These were the three subjects that I discussed while at IT Expo in Miami to fairly well attended sessions. We shared our new ANPI logo for the first time as well and received great accolades. It has been a very busy show. In reverse order:
- VoIP Quality – the session was a direction for improving VoIP. We reached a quick consensus that HD Voice should be the next step but we face a couple of issues.
- As phone subscribers switch from landline to wireless phones, support for HD voice does not necessarily improve. Although AT&T and Verizon have announced HD Voice, only T-Mobile can currently deliver HD voice over mobile devices. And even when AT&T and Verizon join the party, HD voice will only work between subscribers on the same network.
- VoIP calls face a similar problem. If two IP service providers have a peering agreement, then HD voice can be supported across the two networks. However, if the call is to terminate to the PSTN or non-peered networks, then HD voice calls will fallback to narrow band voice.
- Unified Communications – a fair amount of time was spent defining UC. The ANPI definition includes, hosted IP PBX functionality, Unified Messaging (voice messages to email, IM), Presence, Collaboration (audio, web and video conferencing, desktop sharing, white boarding), and integrated mobility with presence across BYOD. The issues keeping us away from UC are:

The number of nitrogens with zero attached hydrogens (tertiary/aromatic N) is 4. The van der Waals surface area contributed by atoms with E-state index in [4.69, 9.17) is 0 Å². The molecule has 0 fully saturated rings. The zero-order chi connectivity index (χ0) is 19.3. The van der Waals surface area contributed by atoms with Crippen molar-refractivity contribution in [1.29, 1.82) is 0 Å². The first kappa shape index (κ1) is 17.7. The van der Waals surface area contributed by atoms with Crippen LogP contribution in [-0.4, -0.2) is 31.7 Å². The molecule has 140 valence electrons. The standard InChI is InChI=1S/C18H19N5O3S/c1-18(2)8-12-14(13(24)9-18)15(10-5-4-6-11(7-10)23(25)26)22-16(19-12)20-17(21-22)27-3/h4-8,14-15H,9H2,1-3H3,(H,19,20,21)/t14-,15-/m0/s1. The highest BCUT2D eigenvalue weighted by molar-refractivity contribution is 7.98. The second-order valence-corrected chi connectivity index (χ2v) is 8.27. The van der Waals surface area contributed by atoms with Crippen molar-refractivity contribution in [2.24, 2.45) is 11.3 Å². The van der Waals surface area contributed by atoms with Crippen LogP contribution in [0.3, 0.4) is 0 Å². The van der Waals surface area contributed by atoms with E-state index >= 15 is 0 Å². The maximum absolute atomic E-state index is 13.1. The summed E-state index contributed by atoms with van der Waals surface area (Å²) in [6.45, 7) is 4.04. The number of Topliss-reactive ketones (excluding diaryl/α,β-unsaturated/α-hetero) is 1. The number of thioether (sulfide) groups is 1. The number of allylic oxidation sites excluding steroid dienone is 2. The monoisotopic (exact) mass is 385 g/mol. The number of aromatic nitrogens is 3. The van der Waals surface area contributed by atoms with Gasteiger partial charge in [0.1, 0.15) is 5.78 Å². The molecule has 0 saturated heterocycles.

- Defining basic platforms and finding integrated ancillary applications to achieve a best-of-breed solutions
- Defining video for SMBs that is effective and at a price point attractive to the market
- Getting the necessary broadband speeds with QoS that can support UC for SOHOs, SMBs and, in some cases, enterprises
- WebRTC – clearly this session had the strongest opinions ranging from “game changing, disruptive and SIP killer” to “new, interesting and remains to be seen” (I am in the latter group). WebRTC is an exciting new capability allowing browser-to-browser communication of audio, video and data. Because it is essentially a developer kit, it can become just about anything someone thinks up. But that is the rub. Will the expected innovation find a receptive market? And, no, SIP is not going to be replaced anytime soon. Just as we all believe the PSTN needs to be retired, until it is gone, it drives or influences what telephony related technologies we can deploy.
If my next conference, Rural Telephone Industry Meeting and Expo (RTIME), is exciting as this one, I’ll have blog subjects for a month. RTIME begins on Super Bowl Sunday but I will be here Monday. See you then!